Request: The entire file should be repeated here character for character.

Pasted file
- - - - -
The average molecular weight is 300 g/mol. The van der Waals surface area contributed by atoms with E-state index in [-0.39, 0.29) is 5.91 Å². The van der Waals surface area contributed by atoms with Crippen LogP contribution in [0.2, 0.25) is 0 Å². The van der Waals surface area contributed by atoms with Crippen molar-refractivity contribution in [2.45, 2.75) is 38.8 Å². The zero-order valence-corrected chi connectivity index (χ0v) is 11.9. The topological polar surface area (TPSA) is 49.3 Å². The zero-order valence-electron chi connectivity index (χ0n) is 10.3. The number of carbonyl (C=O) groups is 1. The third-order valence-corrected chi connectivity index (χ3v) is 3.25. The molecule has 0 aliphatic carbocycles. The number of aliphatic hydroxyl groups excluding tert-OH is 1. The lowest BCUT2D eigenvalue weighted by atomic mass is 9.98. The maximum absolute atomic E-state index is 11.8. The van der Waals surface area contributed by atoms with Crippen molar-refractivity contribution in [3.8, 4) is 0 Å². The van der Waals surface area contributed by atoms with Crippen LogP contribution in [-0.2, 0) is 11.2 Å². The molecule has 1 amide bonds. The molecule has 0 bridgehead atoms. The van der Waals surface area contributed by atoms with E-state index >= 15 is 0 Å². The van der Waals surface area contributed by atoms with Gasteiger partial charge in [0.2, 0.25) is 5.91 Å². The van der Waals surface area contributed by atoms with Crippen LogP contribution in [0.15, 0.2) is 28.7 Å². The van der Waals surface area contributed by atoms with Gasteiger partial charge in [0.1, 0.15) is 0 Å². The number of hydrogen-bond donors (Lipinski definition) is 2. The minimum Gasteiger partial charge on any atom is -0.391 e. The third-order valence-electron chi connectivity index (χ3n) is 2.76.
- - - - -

The average molecular weight is 300 g/mol. The van der Waals surface area contributed by atoms with E-state index in [-0.39, 0.29) is 5.91 Å². The van der Waals surface area contributed by atoms with Crippen LogP contribution in [0.2, 0.25) is 0 Å². The van der Waals surface area contributed by atoms with Crippen molar-refractivity contribution in [2.45, 2.75) is 38.8 Å². The zero-order valence-corrected chi connectivity index (χ0v) is 11.9. The topological polar surface area (TPSA) is 49.3 Å². The zero-order valence-electron chi connectivity index (χ0n) is 10.3. The number of carbonyl (C=O) groups is 1. The third-order valence-corrected chi connectivity index (χ3v) is 3.25. The molecule has 0 aliphatic carbocycles. The number of aliphatic hydroxyl groups excluding tert-OH is 1. The lowest BCUT2D eigenvalue weighted by atomic mass is 9.98. The maximum absolute atomic E-state index is 11.8. The van der Waals surface area contributed by atoms with Crippen molar-refractivity contribution in [3.8, 4) is 0 Å². The van der Waals surface area contributed by atoms with Crippen LogP contribution in [-0.2, 0) is 11.2 Å². The molecule has 1 amide bonds. The molecule has 0 bridgehead atoms. The van der Waals surface area contributed by atoms with E-state index >= 15 is 0 Å². The van der Waals surface area contributed by atoms with Gasteiger partial charge in [0.2, 0.25) is 5.91 Å². The van der Waals surface area contributed by atoms with Crippen LogP contribution in [0.15, 0.2) is 28.7 Å². The van der Waals surface area contributed by atoms with Gasteiger partial charge in [0.1, 0.15) is 0 Å². The number of hydrogen-bond donors (Lipinski definition) is 2. The minimum Gasteiger partial charge on any atom is -0.391 e. The third-order valence-electron chi connectivity index (χ3n) is 2.76.